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Trade and Empire

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  • KrisJames Mitchener
  • Marc Weidenmier
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    Abstract

    We employ a new database of over 21,000 bilateral trade observations from 1870-1913 to assess the contemporaneous effects of empire on trade. Our analysis shows that belonging to an empire roughly doubled trade relative to those countries that were not part of an empire. The use of a common language, the establishment of currency unions, the monetisation of recently acquired colonies, and the establishment of preferential trade agreements and customs unions help to account for the observed increase in trade associated with empire. Copyright � The Author(s). Journal compilation � Royal Economic Society 2008.

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    File URL: http://www.blackwell-synergy.com/doi/abs/10.1111/j.1468-0297.2008.02192.x
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    Bibliographic Info

    Article provided by Royal Economic Society in its journal The Economic Journal.

    Volume (Year): 118 (2008)
    Issue (Month): 533 (November)
    Pages: 1805-1834

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    Handle: RePEc:ecj:econjl:v:118:y:2008:i:533:p:1805-1834

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    Cited by:
    1. Ahmed S. Rahman, 2007. "Fighting the Forces of Gravity - Seapower and Maritime Trade between the 18th and 20th Centuries," Departmental Working Papers 17, United States Naval Academy Department of Economics.
    2. Becker, Sascha O. & Boeckh, Katrin & Hainz, Christa & Woessmann, Ludger, 2011. "The Empire Is Dead, Long Live the Empire! Long-Run Persistence of Trust and Corruption in the Bureaucracy," IZA Discussion Papers 5584, Institute for the Study of Labor (IZA).
    3. Lavallée, Emmanuelle & Lochard, Julie, 2012. "Independence and trade: the specic effects of French colonialism," Economics Papers from University Paris Dauphine 123456789/9564, Paris Dauphine University.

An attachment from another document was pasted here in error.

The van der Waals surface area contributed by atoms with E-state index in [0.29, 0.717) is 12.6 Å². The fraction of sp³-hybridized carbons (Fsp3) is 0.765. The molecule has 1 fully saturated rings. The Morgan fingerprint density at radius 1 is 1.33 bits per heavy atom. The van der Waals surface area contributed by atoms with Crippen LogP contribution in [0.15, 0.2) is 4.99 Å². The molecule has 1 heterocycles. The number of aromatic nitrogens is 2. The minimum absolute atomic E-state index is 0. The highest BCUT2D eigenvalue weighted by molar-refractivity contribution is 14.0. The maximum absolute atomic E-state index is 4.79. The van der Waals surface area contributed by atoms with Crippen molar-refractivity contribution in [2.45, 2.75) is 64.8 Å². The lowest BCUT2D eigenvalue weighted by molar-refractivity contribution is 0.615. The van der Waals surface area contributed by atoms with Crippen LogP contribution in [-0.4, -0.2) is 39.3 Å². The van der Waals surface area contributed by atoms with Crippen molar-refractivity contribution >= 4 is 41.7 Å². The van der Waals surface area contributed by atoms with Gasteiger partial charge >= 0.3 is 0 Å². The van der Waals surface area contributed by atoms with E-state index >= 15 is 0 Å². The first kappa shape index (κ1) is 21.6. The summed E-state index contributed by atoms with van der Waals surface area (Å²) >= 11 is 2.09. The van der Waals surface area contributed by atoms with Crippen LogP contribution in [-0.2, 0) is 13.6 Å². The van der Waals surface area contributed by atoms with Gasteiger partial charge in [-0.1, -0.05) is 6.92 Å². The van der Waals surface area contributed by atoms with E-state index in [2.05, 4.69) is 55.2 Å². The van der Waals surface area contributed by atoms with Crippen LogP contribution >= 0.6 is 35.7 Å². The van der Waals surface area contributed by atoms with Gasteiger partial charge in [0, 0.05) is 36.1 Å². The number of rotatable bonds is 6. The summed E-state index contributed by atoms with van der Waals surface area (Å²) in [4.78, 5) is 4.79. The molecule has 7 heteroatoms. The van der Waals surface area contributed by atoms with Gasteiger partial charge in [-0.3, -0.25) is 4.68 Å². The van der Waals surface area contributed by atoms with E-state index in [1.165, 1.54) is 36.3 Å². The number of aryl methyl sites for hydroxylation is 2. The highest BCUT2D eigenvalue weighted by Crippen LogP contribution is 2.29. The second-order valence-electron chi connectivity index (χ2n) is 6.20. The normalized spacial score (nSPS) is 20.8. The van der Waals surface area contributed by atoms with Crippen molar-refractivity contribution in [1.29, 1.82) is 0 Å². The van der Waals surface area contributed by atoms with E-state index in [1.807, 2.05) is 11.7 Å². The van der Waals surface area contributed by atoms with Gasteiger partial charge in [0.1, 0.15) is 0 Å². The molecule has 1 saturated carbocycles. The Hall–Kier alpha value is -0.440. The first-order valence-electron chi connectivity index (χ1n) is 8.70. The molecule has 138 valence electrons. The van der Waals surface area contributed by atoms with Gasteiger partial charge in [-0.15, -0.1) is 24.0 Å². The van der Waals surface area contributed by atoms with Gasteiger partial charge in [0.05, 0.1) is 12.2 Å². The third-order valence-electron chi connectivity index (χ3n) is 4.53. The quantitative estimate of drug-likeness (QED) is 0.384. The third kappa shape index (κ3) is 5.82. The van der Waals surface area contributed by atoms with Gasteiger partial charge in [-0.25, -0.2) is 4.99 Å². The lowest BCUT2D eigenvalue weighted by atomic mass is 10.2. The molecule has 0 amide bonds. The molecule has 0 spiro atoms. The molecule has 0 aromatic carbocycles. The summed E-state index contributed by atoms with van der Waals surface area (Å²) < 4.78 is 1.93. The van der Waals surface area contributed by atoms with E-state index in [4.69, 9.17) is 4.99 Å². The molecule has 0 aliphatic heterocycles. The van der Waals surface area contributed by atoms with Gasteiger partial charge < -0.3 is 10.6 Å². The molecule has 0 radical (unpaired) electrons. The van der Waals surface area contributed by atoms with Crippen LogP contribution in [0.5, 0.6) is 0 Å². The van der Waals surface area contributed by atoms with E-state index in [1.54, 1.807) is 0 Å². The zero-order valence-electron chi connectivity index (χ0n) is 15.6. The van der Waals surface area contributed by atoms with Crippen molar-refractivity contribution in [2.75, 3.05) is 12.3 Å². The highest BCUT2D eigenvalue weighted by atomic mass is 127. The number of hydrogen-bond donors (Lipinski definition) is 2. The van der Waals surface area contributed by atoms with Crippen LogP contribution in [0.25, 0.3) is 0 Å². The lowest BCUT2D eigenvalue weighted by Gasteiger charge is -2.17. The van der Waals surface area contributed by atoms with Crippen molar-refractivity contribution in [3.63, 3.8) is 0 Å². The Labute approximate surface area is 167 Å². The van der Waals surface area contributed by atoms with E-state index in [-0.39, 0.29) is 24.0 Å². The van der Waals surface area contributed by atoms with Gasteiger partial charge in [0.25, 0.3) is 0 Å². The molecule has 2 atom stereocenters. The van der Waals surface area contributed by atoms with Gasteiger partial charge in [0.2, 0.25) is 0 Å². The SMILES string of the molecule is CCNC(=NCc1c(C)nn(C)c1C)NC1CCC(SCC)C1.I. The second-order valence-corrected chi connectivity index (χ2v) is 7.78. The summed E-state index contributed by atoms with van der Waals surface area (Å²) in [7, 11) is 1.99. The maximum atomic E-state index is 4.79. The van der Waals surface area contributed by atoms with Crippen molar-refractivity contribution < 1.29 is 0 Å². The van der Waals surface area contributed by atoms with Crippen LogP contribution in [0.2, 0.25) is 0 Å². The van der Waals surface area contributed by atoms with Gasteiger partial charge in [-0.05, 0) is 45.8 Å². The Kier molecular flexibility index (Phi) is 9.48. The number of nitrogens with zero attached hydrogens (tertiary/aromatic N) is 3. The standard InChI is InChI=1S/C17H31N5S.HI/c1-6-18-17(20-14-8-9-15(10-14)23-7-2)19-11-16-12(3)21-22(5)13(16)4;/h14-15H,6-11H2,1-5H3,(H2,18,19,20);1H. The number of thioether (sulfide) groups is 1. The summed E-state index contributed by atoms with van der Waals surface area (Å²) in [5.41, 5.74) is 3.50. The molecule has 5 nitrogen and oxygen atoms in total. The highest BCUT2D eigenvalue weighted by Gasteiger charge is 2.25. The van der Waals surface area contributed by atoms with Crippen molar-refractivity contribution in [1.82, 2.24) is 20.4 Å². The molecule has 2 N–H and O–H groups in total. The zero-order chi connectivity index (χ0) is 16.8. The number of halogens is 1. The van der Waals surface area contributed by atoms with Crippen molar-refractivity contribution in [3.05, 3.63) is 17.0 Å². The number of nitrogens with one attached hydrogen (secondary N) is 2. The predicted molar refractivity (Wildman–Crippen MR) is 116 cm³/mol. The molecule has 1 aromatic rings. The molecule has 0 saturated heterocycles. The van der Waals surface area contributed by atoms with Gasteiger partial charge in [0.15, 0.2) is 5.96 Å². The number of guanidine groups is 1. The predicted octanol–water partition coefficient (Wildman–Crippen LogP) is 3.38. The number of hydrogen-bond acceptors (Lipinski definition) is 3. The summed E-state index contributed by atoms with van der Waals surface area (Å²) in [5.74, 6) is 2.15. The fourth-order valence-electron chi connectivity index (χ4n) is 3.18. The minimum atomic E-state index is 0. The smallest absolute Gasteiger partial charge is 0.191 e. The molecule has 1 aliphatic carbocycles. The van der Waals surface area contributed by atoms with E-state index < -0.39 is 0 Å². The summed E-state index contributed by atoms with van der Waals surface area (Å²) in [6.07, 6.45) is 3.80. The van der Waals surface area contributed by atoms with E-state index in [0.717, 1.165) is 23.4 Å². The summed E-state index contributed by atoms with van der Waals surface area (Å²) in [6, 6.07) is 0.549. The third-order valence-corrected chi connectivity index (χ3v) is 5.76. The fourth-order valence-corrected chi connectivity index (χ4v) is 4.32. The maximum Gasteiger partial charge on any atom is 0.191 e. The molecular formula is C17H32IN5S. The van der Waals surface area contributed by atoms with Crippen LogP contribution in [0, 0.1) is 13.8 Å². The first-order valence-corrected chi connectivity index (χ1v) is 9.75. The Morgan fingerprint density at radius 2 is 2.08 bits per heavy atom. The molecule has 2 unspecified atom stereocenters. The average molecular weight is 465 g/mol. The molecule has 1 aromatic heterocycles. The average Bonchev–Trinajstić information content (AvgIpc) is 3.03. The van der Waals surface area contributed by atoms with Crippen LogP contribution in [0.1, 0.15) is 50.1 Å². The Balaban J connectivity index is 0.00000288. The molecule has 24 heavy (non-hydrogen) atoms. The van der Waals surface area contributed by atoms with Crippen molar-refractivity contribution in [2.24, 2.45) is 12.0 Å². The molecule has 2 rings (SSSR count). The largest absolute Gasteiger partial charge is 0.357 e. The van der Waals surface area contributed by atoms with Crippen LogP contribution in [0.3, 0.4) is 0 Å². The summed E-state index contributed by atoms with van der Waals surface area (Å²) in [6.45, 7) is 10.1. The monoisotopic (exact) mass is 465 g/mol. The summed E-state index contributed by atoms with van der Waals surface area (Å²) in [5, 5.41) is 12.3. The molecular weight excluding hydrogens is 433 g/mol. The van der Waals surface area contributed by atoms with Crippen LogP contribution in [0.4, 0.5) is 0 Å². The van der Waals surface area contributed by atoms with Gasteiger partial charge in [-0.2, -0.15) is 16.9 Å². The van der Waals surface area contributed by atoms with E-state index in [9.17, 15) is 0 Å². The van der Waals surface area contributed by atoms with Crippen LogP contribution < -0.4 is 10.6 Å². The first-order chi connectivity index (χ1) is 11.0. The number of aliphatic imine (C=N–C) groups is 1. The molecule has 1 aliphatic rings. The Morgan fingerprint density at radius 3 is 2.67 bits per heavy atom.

4. Pinilla, Vicente & Serranoz, Raul, 2008. "The agricultural and food trade in the first globalisation: Spanish table wine exports 1871 to 1935 – a case study," Working Papers 42657, American Association of Wine Economists.
    5. Kevin Hjortshøj O'Rourke, 2012. "From Empire to Europe: Britain in the World Economy," Economics Series Working Papers Number 106, University of Oxford, Department of Economics.
    6. Jacks, David S; Meissner, Christopher; Novy, Dennis, 2010. "Trade Booms, Trade Busts and Trade Costs," CAGE Online Working Paper Series 33, Competitive Advantage in the Global Economy (CAGE).
    7. Herzfeld, Thomas & Drescher, Larissa S. & Grebitus, Carola, 2008. "Spread of retailer food quality standards: An international perspective," 2008 International Congress, August 26-29, 2008, Ghent, Belgium 44005, European Association of Agricultural Economists.
    8. D'Souza, Anna, 2012. "The OECD Anti-Bribery Convention: Changing the currents of trade," Journal of Development Economics, Elsevier, vol. 97(1), pages 73-87.
    9. David S. Jacks & Christopher M. Meissner & Dennis Novy, 2006. "Trade Costs in the First Wave of Globalization," NBER Working Papers 12602, National Bureau of Economic Research, Inc.
    10. Yaron Zelekha & Eyal Sharabi, 2012. "Corruption, institutions and trade," Economics of Governance, Springer, vol. 13(2), pages 169-192, June.
    11. repec:spo:wpecon:info:hdl:2441/b0ghejdpldro9c499h4ajc937 is not listed on IDEAS
    12. Guillaume Daudin, 2010. "Domestic Trade and Market Size in Late 18th century France," Sciences Po publications info:hdl:2441/b0ghejdpldr, Sciences Po.
    13. Lavallée, Emmanuelle & Lochard, Julie, 2012. "Independence and trade: new evidence from French colonial trade data," Economics Papers from University Paris Dauphine 123456789/10246, Paris Dauphine University.
    14. Daniel Berger & William Easterly & Nathan Nunn & Shanker Satyanath, 2010. "Commercial Imperialism? Political Influence and Trade During the Cold War," NBER Working Papers 15981, National Bureau of Economic Research, Inc.

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